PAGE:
Only Jesus tells jokes, tells parables, that mean something.   They turn our understanding of the world upside down because, of course, that is why Jesus came, to turn things upside down. It is why he says things like the last shall be first and the first shall be last. It is why the prophet Isaiah says of him, a little child shall lead them. Jesus turns the world on its head, which is why I get so frustrated at politicians who hold onto a false sense of piety, as if the politically popular thing is always the faithful thing; frequently, not always, but frequently. We’ve seen this in our politics at the border of the United States, and I don’t want to get too far into it because there are complicated politics involved, but there are not complicated Christian perspectives. There is one. Children are the very first in the kingdom of God. Red, yellow, black, white, it does not matter. And if that tweaks you a little bit, good, because this is why Jesus tells parables in the first place.
The parable of the mustard seed isn’t just about how something small grows into something big. That’s the way life woks. It isn’t enough to say oh, look, the seed was small and now it is big. The parable of the mustard seed is about how the smallest seed, the most unexpected seed, has so much potential energy within it that when it sprouts, it really sprouts! It bursts forth towards the sky, and it may be small, but it is powerful!
The parable of the woman baker isn’t just about some small amount of yeast helping the bread to rise.   Three measures of flour and a little yeast, which is what Jesus says she has here, will give you enough bread to feed a hundred people! Can you imagine trying to knead that so much dough! I have to admit to being a little amused imagining this poor woman watching the dough rise and rise and rise until it is so big it is almost unmanageable!   It puts that episode of I Love Lucy with the chocolates and the conveyor belt to shame! This tiny little amount of yeast and this unbelievably huge amount of flour combine to create something bigger than the baker herself! You throw a little yeast into the mix and there’s no telling what is going to come out!
And it is a lovely scene, indeed, a woman with a mixing bowl, and I don’t know what you are imagining here in our modern world, but she doesn’t have the Fleishman’s packets and a Kitchenaid Mixer.  The way she would have collected yeast would have been by allowing an old piece of bread to rot, to mold, to stink, and then using part of that bread to stick in her flour. It’s why just about every other time yeast is mentioned in the Bible, it is talked about in negative terms, which of course it was, because it was gross. What is remarkable is not just that the woman was making so much bread, nor that the yeast was so strong, but that a) something so seemingly disgusting is used as an example for the kingdom of God, and b) that a woman is viewed in positive terms here,    because two thousand years ago, when the story was told and the words were written, it isn’t like we had the egalitarian society we have today. What Jesus is doing is turning things upside down, so that the woman, the one who would have been viewed as little more than property, is the bearer of the kingdom of God which is, in the final analysis, born of smelly, old, rotten, moldy bread. This is not exactly Hallmark material. It is probably not where you thought to look for God.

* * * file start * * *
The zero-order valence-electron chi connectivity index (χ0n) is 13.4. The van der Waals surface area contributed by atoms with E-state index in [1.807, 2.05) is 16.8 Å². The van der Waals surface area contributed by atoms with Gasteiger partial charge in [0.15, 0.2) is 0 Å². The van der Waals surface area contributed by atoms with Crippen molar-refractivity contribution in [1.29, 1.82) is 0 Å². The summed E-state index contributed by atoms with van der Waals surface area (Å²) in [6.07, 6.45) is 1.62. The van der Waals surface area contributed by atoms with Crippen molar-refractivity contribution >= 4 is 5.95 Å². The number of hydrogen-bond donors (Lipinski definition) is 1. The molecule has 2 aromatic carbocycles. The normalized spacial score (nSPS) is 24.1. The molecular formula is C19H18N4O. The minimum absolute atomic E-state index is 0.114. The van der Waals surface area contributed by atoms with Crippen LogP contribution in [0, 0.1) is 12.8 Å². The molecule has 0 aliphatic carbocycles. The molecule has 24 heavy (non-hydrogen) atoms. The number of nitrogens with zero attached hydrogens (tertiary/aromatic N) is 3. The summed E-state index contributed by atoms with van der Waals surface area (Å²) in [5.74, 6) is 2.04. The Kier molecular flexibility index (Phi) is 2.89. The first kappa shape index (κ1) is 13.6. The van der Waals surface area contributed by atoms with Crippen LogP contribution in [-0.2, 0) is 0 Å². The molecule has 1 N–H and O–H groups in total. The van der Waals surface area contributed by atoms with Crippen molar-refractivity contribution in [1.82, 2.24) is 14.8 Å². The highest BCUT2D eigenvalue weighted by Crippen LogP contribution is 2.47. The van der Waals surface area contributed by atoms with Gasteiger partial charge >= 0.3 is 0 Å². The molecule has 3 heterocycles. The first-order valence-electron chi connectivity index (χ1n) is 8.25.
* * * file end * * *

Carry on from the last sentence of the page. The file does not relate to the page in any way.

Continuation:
And yet this is how Jesus operates, how he has us understand the world,  that his unusual mind can come up with the story of somebody who sees a treasure in a field and who without mentioning to the seller that there’s gold in them thar hills, he goes and makes an offer I am sure the seller thought was a bit high for desert property, but at least he’d get it off the market, and the buyer digs the treasure up and keeps it for himself like a dishonest businessman, AND YET JESUS TELLS THIS STORY AS IF IT IS A GOOD THING! It is unexpected behavior, and yet as people who have come to church to catch a glimpse of the divine, it is a helpful word, for while it is good that we are in church, perhaps we ought to do some looking of our own.
The merchant, after all, did not just happen upon the pearl of great price.  He didn’t just sort of stumble on it. He went searching. He spent hours learning the craft, learning the trade, making connections with dealers, traveling all over the world looking for fine pearls. He did not just happen to come upon it. He searched. He looked. And after all that time, what he found was not a string of fine pearls. He found something much more incredible, much more unique. He found one. He found one pearl, just one, and yet quite unexpectedly it was so perfect that he sold everything he had, all of his equipment, his home, everything he had to purchase this one small, perfect pearl. The thing in this story that is unexpected to me is not that he was trained, not that he searched far and wide, not even that he sold everything he had, for when you have been searching so intently for something, you’ll do anything to achieve it. The punchline is that even with all of his training and preparation, at the end of the day, he left with one. There was only one pearl, perfectly round and ivory. He spent all of his time looking for pearls and at the end of the day, he found one.